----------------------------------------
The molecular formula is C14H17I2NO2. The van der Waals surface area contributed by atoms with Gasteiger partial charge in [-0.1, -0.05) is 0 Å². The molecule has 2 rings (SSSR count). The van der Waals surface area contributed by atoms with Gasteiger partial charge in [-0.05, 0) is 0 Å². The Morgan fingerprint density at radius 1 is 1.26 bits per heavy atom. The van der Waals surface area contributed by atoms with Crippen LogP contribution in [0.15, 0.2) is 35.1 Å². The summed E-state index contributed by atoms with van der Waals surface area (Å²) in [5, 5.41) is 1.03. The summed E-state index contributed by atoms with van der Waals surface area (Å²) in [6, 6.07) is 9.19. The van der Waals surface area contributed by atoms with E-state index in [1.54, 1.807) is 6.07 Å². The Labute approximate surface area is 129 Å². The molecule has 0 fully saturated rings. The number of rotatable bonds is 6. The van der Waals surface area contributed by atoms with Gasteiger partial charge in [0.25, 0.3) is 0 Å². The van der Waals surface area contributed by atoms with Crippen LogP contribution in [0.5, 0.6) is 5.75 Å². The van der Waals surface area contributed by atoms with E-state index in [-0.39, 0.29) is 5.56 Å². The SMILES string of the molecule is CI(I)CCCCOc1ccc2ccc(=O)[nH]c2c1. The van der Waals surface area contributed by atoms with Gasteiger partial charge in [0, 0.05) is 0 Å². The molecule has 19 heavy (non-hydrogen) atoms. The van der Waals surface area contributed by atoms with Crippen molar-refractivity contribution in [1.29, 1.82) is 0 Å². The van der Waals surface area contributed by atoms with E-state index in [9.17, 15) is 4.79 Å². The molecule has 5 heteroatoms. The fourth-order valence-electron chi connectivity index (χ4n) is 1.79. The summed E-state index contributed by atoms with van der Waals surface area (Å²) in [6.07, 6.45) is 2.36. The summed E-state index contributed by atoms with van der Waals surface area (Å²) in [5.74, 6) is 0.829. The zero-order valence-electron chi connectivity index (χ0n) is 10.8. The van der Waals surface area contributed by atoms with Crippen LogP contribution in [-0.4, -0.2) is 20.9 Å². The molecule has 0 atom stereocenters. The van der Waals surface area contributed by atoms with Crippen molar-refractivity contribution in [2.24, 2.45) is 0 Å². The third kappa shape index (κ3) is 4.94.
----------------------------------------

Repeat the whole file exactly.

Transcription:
The molecular formula is C14H17I2NO2. The van der Waals surface area contributed by atoms with Gasteiger partial charge in [-0.1, -0.05) is 0 Å². The molecule has 2 rings (SSSR count). The van der Waals surface area contributed by atoms with Gasteiger partial charge in [-0.05, 0) is 0 Å². The Morgan fingerprint density at radius 1 is 1.26 bits per heavy atom. The van der Waals surface area contributed by atoms with Crippen LogP contribution in [0.15, 0.2) is 35.1 Å². The summed E-state index contributed by atoms with van der Waals surface area (Å²) in [5, 5.41) is 1.03. The summed E-state index contributed by atoms with van der Waals surface area (Å²) in [6, 6.07) is 9.19. The van der Waals surface area contributed by atoms with E-state index in [1.54, 1.807) is 6.07 Å². The Labute approximate surface area is 129 Å². The molecule has 0 fully saturated rings. The number of rotatable bonds is 6. The van der Waals surface area contributed by atoms with Gasteiger partial charge in [0.25, 0.3) is 0 Å². The van der Waals surface area contributed by atoms with Crippen LogP contribution in [0.5, 0.6) is 5.75 Å². The van der Waals surface area contributed by atoms with E-state index in [-0.39, 0.29) is 5.56 Å². The SMILES string of the molecule is CI(I)CCCCOc1ccc2ccc(=O)[nH]c2c1. The van der Waals surface area contributed by atoms with Gasteiger partial charge in [0, 0.05) is 0 Å². The molecule has 19 heavy (non-hydrogen) atoms. The van der Waals surface area contributed by atoms with Crippen molar-refractivity contribution in [1.29, 1.82) is 0 Å². The van der Waals surface area contributed by atoms with E-state index in [9.17, 15) is 4.79 Å². The molecule has 5 heteroatoms. The fourth-order valence-electron chi connectivity index (χ4n) is 1.79. The summed E-state index contributed by atoms with van der Waals surface area (Å²) in [6.07, 6.45) is 2.36. The summed E-state index contributed by atoms with van der Waals surface area (Å²) in [5.74, 6) is 0.829. The zero-order valence-electron chi connectivity index (χ0n) is 10.8. The van der Waals surface area contributed by atoms with Crippen LogP contribution in [-0.4, -0.2) is 20.9 Å². The molecule has 0 atom stereocenters. The van der Waals surface area contributed by atoms with Crippen molar-refractivity contribution in [2.24, 2.45) is 0 Å². The third kappa shape index (κ3) is 4.94.